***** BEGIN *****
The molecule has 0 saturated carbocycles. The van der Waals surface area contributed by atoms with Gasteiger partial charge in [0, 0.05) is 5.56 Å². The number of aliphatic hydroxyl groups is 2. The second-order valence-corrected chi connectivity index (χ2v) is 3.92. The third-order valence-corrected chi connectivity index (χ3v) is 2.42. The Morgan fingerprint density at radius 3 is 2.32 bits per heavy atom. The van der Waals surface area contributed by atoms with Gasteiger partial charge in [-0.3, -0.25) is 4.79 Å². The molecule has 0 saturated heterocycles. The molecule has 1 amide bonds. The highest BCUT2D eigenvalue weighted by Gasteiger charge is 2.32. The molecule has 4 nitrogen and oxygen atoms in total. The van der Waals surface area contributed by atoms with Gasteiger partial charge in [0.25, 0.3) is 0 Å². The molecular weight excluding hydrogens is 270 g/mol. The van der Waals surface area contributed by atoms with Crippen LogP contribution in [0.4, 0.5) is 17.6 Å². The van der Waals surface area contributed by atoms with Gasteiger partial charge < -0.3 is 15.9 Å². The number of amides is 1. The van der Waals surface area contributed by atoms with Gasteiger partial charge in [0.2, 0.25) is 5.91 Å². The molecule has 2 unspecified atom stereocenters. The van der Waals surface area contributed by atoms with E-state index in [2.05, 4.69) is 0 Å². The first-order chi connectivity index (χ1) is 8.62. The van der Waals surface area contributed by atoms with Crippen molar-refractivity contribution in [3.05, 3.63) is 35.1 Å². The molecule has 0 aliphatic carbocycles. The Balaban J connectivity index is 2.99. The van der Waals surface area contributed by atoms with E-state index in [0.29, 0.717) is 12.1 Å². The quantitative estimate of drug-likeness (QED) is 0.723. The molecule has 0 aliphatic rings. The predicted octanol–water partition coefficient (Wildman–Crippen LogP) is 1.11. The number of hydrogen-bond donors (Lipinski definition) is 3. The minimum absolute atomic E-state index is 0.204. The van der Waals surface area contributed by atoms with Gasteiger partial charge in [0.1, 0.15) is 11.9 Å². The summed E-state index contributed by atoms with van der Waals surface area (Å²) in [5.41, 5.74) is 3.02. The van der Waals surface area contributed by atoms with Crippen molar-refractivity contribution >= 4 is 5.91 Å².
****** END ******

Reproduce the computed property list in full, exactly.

The molecule has 0 saturated carbocycles. The van der Waals surface area contributed by atoms with Gasteiger partial charge in [0, 0.05) is 5.56 Å². The number of aliphatic hydroxyl groups is 2. The second-order valence-corrected chi connectivity index (χ2v) is 3.92. The third-order valence-corrected chi connectivity index (χ3v) is 2.42. The Morgan fingerprint density at radius 3 is 2.32 bits per heavy atom. The van der Waals surface area contributed by atoms with Gasteiger partial charge in [-0.3, -0.25) is 4.79 Å². The molecule has 0 saturated heterocycles. The molecule has 1 amide bonds. The highest BCUT2D eigenvalue weighted by Gasteiger charge is 2.32. The molecule has 4 nitrogen and oxygen atoms in total. The van der Waals surface area contributed by atoms with Gasteiger partial charge in [0.25, 0.3) is 0 Å². The molecular weight excluding hydrogens is 270 g/mol. The van der Waals surface area contributed by atoms with Crippen LogP contribution in [0.4, 0.5) is 17.6 Å². The van der Waals surface area contributed by atoms with Gasteiger partial charge < -0.3 is 15.9 Å². The number of amides is 1. The van der Waals surface area contributed by atoms with Gasteiger partial charge in [0.2, 0.25) is 5.91 Å². The molecule has 2 unspecified atom stereocenters. The van der Waals surface area contributed by atoms with E-state index in [2.05, 4.69) is 0 Å². The first-order chi connectivity index (χ1) is 8.62. The van der Waals surface area contributed by atoms with Crippen molar-refractivity contribution in [3.05, 3.63) is 35.1 Å². The molecule has 0 aliphatic carbocycles. The Balaban J connectivity index is 2.99. The van der Waals surface area contributed by atoms with E-state index in [0.29, 0.717) is 12.1 Å². The quantitative estimate of drug-likeness (QED) is 0.723. The molecule has 0 aliphatic rings. The predicted octanol–water partition coefficient (Wildman–Crippen LogP) is 1.11. The number of hydrogen-bond donors (Lipinski definition) is 3. The minimum absolute atomic E-state index is 0.204. The van der Waals surface area contributed by atoms with Gasteiger partial charge in [0.1, 0.15) is 11.9 Å². The summed E-state index contributed by atoms with van der Waals surface area (Å²) in [5.41, 5.74) is 3.02. The van der Waals surface area contributed by atoms with Crippen molar-refractivity contribution >= 4 is 5.91 Å².